- Govt. slaps 340% special commodity levy on block fat, margarine
- Industry already impacted by increased taxes on palm oil and sugar
- Suffers Rs. 500 m to Rs. 600 m additional cost per month with import tax increase
- Already 2 SME firms up for sale, survival in the sector a challenge
- Says no formal acknowledgment from Govt. for their concerns
By Charumini de Silva
The confectionery manufacturing industry yesterday expressed concerns over its survival and security of jobs, following successive tax hikes on key raw material imports by the Government.
In addition to the increased import taxes on palm oil and sugar, the Government on Wednesday has slapped a fresh 340% special commodity levy on block fat and margarine, causing worry over all of the confectionery manufacturing industry.
“Survival of the confectionery manufacturing industry is now in jeopardy, following the recent increase in import levies. It has caused significant stress and additional burden to both the manufacturers and the consumers,” Lanka Confectionery Manufacturers Association (LCMA) Chairman S.M.D. Suriyakumara told the Daily FT.
He said the increased import levy on palm oil, sugar and block fat together will result in an additional cost of Rs. 500 to Rs. 600 million per month, adding that it will compel the manufacturers to increase the prices with immediate effect.
“This increase will significantly impact the cost of manufacturing of confectionery products. Due to this significant increase in import levies, it is not viable to manufacture fast-moving smaller pack sizes, which accounts for nearly 40% of the business. From the costing done so far, we assume that the prices of all confectionery products will be doubled or more, while it will also be unaffordable or a dream for many citizens,” Suriyakumara said.He pointed out that it was impossible for companies to keep prices at the same level going forward, unless the Government intervene and provide a concession to ensure the continuity of their operations.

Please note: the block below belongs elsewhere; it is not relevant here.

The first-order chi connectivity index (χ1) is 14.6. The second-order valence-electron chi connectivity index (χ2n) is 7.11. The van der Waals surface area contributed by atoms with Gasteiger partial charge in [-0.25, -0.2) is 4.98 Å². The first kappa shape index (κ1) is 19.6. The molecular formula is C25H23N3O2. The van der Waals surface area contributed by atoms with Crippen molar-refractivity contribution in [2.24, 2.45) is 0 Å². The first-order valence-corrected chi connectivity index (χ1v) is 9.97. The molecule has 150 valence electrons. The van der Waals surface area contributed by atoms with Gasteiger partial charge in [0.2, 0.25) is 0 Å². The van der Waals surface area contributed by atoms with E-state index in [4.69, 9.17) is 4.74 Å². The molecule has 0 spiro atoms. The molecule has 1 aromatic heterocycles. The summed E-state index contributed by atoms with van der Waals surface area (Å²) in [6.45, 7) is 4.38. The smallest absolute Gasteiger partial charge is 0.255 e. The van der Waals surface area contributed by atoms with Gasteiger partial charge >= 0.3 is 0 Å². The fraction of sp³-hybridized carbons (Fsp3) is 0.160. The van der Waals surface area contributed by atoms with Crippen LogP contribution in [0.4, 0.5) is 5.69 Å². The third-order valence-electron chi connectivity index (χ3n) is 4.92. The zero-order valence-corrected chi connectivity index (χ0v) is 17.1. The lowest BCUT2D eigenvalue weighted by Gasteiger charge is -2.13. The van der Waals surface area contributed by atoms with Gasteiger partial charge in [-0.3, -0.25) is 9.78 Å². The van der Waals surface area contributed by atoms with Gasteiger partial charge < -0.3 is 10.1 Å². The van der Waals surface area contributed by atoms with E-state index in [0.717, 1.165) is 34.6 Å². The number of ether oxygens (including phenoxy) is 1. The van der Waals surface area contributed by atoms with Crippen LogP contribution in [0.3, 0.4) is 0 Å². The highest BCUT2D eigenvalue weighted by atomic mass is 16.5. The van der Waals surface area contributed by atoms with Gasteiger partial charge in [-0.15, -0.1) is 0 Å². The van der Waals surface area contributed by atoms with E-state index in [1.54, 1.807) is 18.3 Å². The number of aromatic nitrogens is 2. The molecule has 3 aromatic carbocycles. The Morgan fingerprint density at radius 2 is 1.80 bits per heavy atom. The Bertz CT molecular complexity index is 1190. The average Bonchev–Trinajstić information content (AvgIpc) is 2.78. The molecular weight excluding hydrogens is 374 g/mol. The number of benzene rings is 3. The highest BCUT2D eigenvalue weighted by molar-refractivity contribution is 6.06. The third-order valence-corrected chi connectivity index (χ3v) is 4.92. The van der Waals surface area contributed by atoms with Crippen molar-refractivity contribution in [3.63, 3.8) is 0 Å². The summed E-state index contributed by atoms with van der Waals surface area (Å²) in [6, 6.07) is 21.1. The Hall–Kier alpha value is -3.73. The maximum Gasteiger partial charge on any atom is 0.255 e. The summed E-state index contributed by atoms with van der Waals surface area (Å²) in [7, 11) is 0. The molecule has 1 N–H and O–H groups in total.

“On top of the import tax hikes, we have to bear the costs of the healthcare facilities provided for the employees due to COVID-19 pandemic. Therefore, even with a price hike in products, it will still be very tough to match the prices,” he said.
In addition, he said price escalation by major players for survival will allow substantial low-cost imported confectionery products flooding the local market, which is an existing problem too.
“There is a possible deterioration of quality standards of confectionery items available in Sri Lanka as a result of the low industry profitability and cheap and inferior imports flooding to the market, draining the foreign exchange and risking the lives of the future generation,” he warned.
Noting that two SME companies faced with cash flow issues has put them up for sale, he warned if the situation continues there will be many confectionery manufacturing firms closing down their businesses. “Survival in the industry will now be a major issue,” he added.
When asked if they lobbied their woes to the Government, he said the association has still not received any formal acknowledgement to their concerns.
LCMA also stressed that the increased import levies of critical ingredients which are not manufactured in Sri Lanka will only prevent or delay in achieving the vision of being a prosperous nation. “Today we are having a meeting with the Coconut Research Institute (CRI) to see if they could help the industry in developing a coconut-based product that will suit our business. We are all game to use Sri Lankan products and help the economy grow,” Suriyakumara said.
According to LCMA, the confectionery industry provides direct employment to over 50,000 and around 600,000 are indirectly dependent. The national supply chain network involves over 150,000 retailers across the country. The industry’s products are on par with the best in the world and Sri Lankan companies also export to over 55 countries with an annual export income of $ 100 million.
The industry consists of companies producing biscuits, cookies, cakes, wafers, toffees, chocolates, desserts, snacks, ice cream, etc. Sri Lanka’s confectionery industry, which was built on over many decades of hard work, contributes over 85,000 metric tons per annum to the national food supply chain.
“Confectionery manufacturing industry contributes significantly to the national economy in terms of GNP and foreign exchange earnings as well. Therefore short-sighted policies will impact the viability of exporting confectionery products manufactured in Sri Lanka,” he warned.